Infection Rates Drive High Costs, Health Care Resource Utilization Among Patients on Dasatinib
Patients treated with dasatinib for newly diagnosed chronic myeloid leukemia (CML) experienced greater health care resource utilization (HRU) and associated costs due to infection than patients treated with nilotinib, according to research presented at the 59th American Society of Hematology Annual Meeting & Exposition (December 9-12, 2017; Atlanta, GA).
Treatment with second-generation tyrosine kinase inhibitors (TKIs) has become the standard of care for patients with Philadelphia chromosome–positive CML. However, these therapies carry a high risk for infection, potentially due to the immunosuppressive effects of treatment. Few studies have addressed the HRU and costs associated with TKI treatment in this population.
Karen Seiter, MD, professor of medicine at New York Medical College (Valhalla, NY), and colleagues conducted a retrospective study of patients with newly diagnosed CML, treated with dasatinib or nilotinib beginning on or after October 2010. To determine HRU and costs, they observed inpatient (IP) days, emergency department (ED) visits, and days on outpatient (OP) services.
The study included data from 1156 patients treated with dasatinib and 677 patients treated with nilotinib (mean age, 52 years; 54% men). Both groups had similar mean TKI therapy duration (dasatinib, 13.6 months; nilotinib, 15.5 months).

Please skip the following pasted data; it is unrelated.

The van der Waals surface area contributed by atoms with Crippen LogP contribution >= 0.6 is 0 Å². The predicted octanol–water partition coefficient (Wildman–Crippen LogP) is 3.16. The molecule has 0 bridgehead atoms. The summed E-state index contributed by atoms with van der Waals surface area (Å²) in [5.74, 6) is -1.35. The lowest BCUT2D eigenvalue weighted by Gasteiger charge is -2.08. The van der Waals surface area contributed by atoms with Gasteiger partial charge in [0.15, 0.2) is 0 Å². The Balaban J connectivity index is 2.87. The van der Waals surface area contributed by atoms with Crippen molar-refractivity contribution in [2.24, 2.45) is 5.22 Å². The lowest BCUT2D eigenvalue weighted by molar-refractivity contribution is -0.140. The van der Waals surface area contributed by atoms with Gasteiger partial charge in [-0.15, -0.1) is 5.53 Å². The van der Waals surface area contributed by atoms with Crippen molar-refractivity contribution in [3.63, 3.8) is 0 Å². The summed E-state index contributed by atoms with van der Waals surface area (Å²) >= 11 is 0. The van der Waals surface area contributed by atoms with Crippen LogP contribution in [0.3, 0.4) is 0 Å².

In total dasatinib patients experienced a greater number of all-cause IP days (2.7 vs 1.3; adjusted incidence rate ratio [IRR], 1.9; P = .003) and IP days related to infections (1.4 vs 0.6; adjusted IRR, 2.1; P = .020). Dasatinib patients further experienced 30% more all-cause ED visits (adjusted IRR, 1.3; P = .041) and a doubling of infection-related ED visits (adjusted IRR, 2.1; P < .001).
The researchers observed no statistically significant differences between dasatinib and nilotinib patients with regard to all-cause OP services days (27.5 vs 26) or days related to infection (1.6 vs 1.5).
The average annual all-cause cost of dasatinib was $157,767, of which 7% ($10,943) was related to infections. Nilotinib had an annual cost of $136,290, of which 6% ($7620) was related to infections. Dasatinib patients incurred significantly higher all-cause medication costs (adjusted difference, $17,265; P = .004) and infection-related costs (adjusted difference, $6572; P = .004); the average TKI costs related to infection were $9637.—Cameron Kelsall